Radiofrequency Ablation Within the First Intercoccygeal Disk for Coccygodynia: A Case Report

Pascal Scemama, Naum Shaparin, Andrew Kaufman, Susheel Dua

Research output: Contribution to journalArticle

6 Scopus citations

Abstract

Interventional procedures for coccydynia (coccygodynia) are limited. This is a case report of long-term improvement following radiofrequency ablation (RFA) within the 1st intercoccygeal disk. Case Presentation: A 44-year-old female presented with a 1year history of coccydynia following a fall. Examination under fluoroscopy localized her pain at the disk between the 1st and 2nd coccygeal vertebrae. Provocation with needle entry reproduced the patient's pain, and the 1st intercoccygeal disk was injected with 40mg of methylprednisolone. This gave the patient excellent relief for about 3weeks. The procedure was repeated at 4weeks, providing with the same response. Decision was then made to proceed with RFA. Her symptoms were reproduced in response to stimulation at 50Hz with 0.9V, and stimulation at 2Hz at 2V did not result in any motor stimulation. RFA was then carried out at 70°C for 80seconds, followed by injection of 20mg of methylprednisolone. The patient's Numeric Rating Scale pain score decreased from 9/10 to 3/10 after the RFA. She had about 70% relief for about 6months. Discussion: There is evidence that intercoccygeal disks can be a source of coccydynia. Immunohistochemistry has shown mechanoreceptors in intercoccygeal disks, and coccygeal discography has been shown to reproduce coccygeal pain. Intercoccygeal disk injection is described as a therapeutic option in the literature. Because various RFA techniques have been successfully used for intervertebral diskogenic pain, the decision was made to attempt RFA at the 1st intercoccygeal disk with resultant significant long-term improvement.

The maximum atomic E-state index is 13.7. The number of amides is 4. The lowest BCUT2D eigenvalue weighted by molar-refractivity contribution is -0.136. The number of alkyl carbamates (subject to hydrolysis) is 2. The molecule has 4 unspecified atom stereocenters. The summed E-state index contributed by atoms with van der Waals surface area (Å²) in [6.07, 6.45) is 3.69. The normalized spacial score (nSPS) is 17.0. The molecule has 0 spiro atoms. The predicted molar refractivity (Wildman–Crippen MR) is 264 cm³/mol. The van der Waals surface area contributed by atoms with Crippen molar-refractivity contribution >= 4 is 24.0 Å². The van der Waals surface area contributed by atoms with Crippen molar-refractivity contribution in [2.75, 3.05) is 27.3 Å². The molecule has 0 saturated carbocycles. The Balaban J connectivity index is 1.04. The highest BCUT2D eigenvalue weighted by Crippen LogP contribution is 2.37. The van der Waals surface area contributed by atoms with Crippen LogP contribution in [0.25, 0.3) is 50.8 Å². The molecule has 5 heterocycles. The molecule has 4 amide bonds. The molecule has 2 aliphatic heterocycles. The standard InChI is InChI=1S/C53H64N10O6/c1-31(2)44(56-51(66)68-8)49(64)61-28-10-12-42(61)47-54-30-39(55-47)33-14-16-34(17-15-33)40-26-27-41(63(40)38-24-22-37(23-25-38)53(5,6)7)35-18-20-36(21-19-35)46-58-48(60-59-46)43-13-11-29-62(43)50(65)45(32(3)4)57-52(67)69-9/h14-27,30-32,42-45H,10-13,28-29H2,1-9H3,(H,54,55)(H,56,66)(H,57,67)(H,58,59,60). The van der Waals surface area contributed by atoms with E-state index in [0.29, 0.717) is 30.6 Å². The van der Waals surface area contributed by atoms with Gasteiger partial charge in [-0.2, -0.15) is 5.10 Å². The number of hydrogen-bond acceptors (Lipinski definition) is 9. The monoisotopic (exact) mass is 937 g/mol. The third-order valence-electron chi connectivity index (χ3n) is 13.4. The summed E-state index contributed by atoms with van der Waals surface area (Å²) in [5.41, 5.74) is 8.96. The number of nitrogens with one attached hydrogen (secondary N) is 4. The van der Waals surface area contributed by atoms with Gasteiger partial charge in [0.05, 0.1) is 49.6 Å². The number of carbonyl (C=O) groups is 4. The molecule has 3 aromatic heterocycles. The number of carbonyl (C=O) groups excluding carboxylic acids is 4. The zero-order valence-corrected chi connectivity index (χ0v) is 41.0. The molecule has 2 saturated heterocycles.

Original languageEnglish (US)
Pages (from-to)278-281
Number of pages4
JournalPain Practice
Volume11
Issue number3
DOIs
StatePublished - May 1 2011
Externally publishedYes

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Keywords

  • Coccydynia
  • Coccygodynia
  • Intercoccygeal disk
  • Radiofrequency ablation

ASJC Scopus subject areas

  • Anesthesiology and Pain Medicine

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